Parent-Child Mutual Affect and Friendships during Middle Childhood as Predictors of Adolescent Deviant Behavior

Open Access
Culotta, Carmen M.
Graduate Program:
Master of Science
Document Type:
Master Thesis
Date of Defense:
Committee Members:
  • Alysia Blandon, Thesis Advisor
  • Alysia Yvonne Blandon, Thesis Advisor
  • adolescence
  • deviance
  • friendships
  • mutual affect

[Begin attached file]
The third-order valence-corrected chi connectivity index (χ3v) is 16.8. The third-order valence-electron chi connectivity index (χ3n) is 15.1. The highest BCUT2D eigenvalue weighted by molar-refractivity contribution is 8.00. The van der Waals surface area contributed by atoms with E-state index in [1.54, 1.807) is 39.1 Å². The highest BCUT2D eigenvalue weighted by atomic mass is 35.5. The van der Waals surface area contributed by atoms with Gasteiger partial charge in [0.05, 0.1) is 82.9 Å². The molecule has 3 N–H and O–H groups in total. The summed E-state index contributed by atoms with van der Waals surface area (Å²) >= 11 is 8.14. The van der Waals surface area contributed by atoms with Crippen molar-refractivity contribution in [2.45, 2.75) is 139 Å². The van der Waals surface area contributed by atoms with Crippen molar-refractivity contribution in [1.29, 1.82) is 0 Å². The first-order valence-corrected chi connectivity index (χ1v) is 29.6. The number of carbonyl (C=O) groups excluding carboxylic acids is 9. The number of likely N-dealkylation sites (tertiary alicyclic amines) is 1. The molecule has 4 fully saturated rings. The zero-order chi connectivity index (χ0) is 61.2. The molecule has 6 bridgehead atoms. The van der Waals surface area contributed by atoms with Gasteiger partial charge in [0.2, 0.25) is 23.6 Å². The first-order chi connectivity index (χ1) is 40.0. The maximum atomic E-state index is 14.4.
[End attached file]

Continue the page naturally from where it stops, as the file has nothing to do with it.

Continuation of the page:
The current study examined how parent-child positive mutual affect, deviant friends, and friendship quality during middle childhood relates to levels of deviance during adolescence. Existing theoretical and empirical research suggests that the link between parent-child mutual affect and deviant behavior during adolescence may be mediated by children’s selection of deviant friends during middle school. The current study, framed by social bond theory, examines whether children with high friendship quality may be less susceptible to the influence of a deviant friend. This study used a subsample of participants (n = 500) from the NICHD Study of Early Childcare Youth Development dataset. The results indicate that parent-child positive mutual affect during 5th grade is related to the levels of deviance exhibited by children and their best friends during 6th grade. Additionally, best friend’s level of deviance during 6th grade was also related to study child’s level of deviance at age 15. Friendship quality was unrelated to any study variables. Implications of these findings are discussed.